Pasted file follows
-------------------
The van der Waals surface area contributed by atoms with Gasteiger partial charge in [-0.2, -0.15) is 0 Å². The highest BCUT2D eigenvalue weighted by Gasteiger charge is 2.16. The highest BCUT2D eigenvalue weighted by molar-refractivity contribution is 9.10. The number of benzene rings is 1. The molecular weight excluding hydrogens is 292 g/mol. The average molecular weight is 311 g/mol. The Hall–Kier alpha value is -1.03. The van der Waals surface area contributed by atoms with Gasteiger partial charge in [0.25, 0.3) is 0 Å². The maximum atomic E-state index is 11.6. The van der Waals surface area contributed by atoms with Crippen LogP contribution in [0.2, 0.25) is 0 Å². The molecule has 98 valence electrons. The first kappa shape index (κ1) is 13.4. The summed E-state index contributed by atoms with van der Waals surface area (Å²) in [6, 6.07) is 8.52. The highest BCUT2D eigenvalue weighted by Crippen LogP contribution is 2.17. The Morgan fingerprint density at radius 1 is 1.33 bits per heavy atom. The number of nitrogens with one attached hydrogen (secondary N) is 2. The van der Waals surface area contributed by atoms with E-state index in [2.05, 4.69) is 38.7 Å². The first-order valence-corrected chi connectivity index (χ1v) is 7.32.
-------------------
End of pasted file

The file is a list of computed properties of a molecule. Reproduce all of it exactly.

The van der Waals surface area contributed by atoms with Gasteiger partial charge in [-0.2, -0.15) is 0 Å². The highest BCUT2D eigenvalue weighted by Gasteiger charge is 2.16. The highest BCUT2D eigenvalue weighted by molar-refractivity contribution is 9.10. The number of benzene rings is 1. The molecular weight excluding hydrogens is 292 g/mol. The average molecular weight is 311 g/mol. The Hall–Kier alpha value is -1.03. The van der Waals surface area contributed by atoms with Gasteiger partial charge in [0.25, 0.3) is 0 Å². The maximum atomic E-state index is 11.6. The van der Waals surface area contributed by atoms with Crippen LogP contribution in [0.2, 0.25) is 0 Å². The molecule has 98 valence electrons. The first kappa shape index (κ1) is 13.4. The summed E-state index contributed by atoms with van der Waals surface area (Å²) in [6, 6.07) is 8.52. The highest BCUT2D eigenvalue weighted by Crippen LogP contribution is 2.17. The Morgan fingerprint density at radius 1 is 1.33 bits per heavy atom. The number of nitrogens with one attached hydrogen (secondary N) is 2. The van der Waals surface area contributed by atoms with E-state index in [2.05, 4.69) is 38.7 Å². The first-order valence-corrected chi connectivity index (χ1v) is 7.32.